Christmas has started early for some Tauranga retailers with increased foot traffic in Bayfair and the CBD.
But others say spending is slow and will surge only in the last two weeks before Christmas.
With 25 shopping days to go, shops are reporting mixed starts to the season - with one store saying its online store is outstripping its shop.
Steve Ellingford, Bayfair Shopping Centre manager, said November had followed the trend of the previous seven months of customer growth at an average of 11 per cent each month compared to last year.
More shoppers have also translated into more sales - and Mr Ellingford was anticipating a positive December in what was typically a strong month.
"Full centre sales over the last three months [August to October] has averaged a per month growth of 6.6 per cent, which we feel is exceptional and consistent with the continued growth of our region.
"We have seen very strong specialty sales over this period and are pleased with this trend as we head into the two busiest months of the year - December and January - for our retailers.
"The outlook for the next few months is very positive."
Mainstreet Tauranga spokeswoman Sally Cooke said there was a "positive air" in the city centre, and more people around.
November was too early to rate Christmas shopping - with more people leaving it to the last two weeks to shop in recent years, she said.
Retail is still a really challenging environment, she added.
New initiatives such as a shuttle bus bringing cruise ship passengers into the CBD had been well received, she said.
Bernadette Rowlands of clothing store High Street said Christmas started early and there had been good sales since she moved store locations in late October.
"We have found the economy has flipped. I think there's more people around, more activity in the street."
Tauranga Arts Festival had also supported sales, as people were looking for new clothes to wear, and that was continuing into the Christmas season, she said.
But Glenn Tuck, who owns Broncos Outdoors, had not yet seen Christmas shopping start in a big way. "Since the recession, Christmas comes later and later.
"It will come, it always does come, but instead of happening from September it's the last fortnight before Christmas."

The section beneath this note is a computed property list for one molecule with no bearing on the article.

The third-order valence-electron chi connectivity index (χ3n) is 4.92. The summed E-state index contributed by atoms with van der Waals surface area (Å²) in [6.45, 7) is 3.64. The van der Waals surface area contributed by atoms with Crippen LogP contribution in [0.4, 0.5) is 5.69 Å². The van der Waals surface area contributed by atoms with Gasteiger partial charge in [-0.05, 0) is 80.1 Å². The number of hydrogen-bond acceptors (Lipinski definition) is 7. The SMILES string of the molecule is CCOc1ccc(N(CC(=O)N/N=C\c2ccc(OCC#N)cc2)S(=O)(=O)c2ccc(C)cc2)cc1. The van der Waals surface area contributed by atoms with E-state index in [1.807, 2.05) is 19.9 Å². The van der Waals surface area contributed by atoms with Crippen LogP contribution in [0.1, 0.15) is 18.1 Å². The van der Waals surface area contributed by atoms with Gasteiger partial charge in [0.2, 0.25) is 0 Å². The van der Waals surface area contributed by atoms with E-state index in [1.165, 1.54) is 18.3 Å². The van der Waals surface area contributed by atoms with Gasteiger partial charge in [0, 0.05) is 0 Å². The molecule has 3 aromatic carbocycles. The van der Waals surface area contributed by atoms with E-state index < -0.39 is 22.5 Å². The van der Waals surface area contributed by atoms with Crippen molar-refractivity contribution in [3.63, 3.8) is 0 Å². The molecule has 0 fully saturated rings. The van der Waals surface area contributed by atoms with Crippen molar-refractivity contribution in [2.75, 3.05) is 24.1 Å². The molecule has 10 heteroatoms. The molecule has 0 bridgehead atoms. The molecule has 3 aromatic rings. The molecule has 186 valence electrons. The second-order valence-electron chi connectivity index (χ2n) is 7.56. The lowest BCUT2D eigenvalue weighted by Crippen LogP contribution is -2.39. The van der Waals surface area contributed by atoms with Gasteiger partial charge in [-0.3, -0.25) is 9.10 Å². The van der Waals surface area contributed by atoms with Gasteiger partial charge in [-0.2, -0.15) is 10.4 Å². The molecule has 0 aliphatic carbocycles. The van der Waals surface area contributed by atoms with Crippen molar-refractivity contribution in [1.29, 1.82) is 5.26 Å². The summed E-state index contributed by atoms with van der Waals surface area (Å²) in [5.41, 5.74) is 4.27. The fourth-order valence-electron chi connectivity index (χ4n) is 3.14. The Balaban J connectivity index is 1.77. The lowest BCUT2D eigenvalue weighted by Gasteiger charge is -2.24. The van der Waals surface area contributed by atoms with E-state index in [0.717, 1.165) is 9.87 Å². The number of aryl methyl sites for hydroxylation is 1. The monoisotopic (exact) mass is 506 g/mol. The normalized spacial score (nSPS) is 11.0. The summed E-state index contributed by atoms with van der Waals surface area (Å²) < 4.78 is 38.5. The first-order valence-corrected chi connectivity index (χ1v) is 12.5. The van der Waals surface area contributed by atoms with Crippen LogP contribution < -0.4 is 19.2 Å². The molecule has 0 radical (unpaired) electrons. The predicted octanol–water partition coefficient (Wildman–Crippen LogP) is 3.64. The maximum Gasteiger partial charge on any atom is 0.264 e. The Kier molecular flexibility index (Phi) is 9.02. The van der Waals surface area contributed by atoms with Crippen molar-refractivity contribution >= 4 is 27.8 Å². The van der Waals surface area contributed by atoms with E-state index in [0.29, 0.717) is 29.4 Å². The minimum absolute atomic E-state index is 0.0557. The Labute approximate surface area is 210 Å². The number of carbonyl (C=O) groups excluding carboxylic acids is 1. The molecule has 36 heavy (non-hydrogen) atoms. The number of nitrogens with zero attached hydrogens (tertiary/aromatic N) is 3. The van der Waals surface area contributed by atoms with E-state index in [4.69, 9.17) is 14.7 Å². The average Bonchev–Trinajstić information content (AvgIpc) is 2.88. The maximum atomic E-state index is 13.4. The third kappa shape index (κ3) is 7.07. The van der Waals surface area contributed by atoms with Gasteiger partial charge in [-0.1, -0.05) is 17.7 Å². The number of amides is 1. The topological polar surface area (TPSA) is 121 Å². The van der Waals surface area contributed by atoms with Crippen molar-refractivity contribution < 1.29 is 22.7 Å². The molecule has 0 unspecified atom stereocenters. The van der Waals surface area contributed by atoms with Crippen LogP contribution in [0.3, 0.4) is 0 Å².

Online shopping is likely impacting on traditional stores - the Broncos website was starting to pick up faster than in-store, Mr Tuck said.
Mount Mainstreet manager Leanne Brown expected sales to improve from tomorrow when people "psychologically start thinking about Christmas shopping".
Although Mount Maunganui will today hold its Christmas parade, Ms Brown said sales often declined on event days as people were not there to shop.
The weather was a "catch 22" for Mount Maunganui retailers - fine weather brought people to the area but sometimes they stayed at the beach rather than the shops. Overcast days were often busier for shopping.
Mount Maunganui retailer Charlie Robertson, of Robertson's Menswear, said Christmas retailing had changed in the past five years.
Huge sales before and after Christmas, coupled with some families opting to buy only one present each in a Kris Kringle arrangement, had reduced the impact of Christmas spending.
"Christmas is not what it was 10 years ago when people traditionally went and bought a lot of presents.
"I don't hold my breath to be honest. We do still see the traditional stuff where they will buy a shirt for their husband or father."
But this month's hot and sunny weather had been good for business.
"The last few weekends with the warm weather has certainly been better - they are getting more prepared for summer, buying the shorts because it's been a warm November," Mr Robertson said.
"That is what I look forward to rather than Christmas, particularly in our game - men buy when they need something."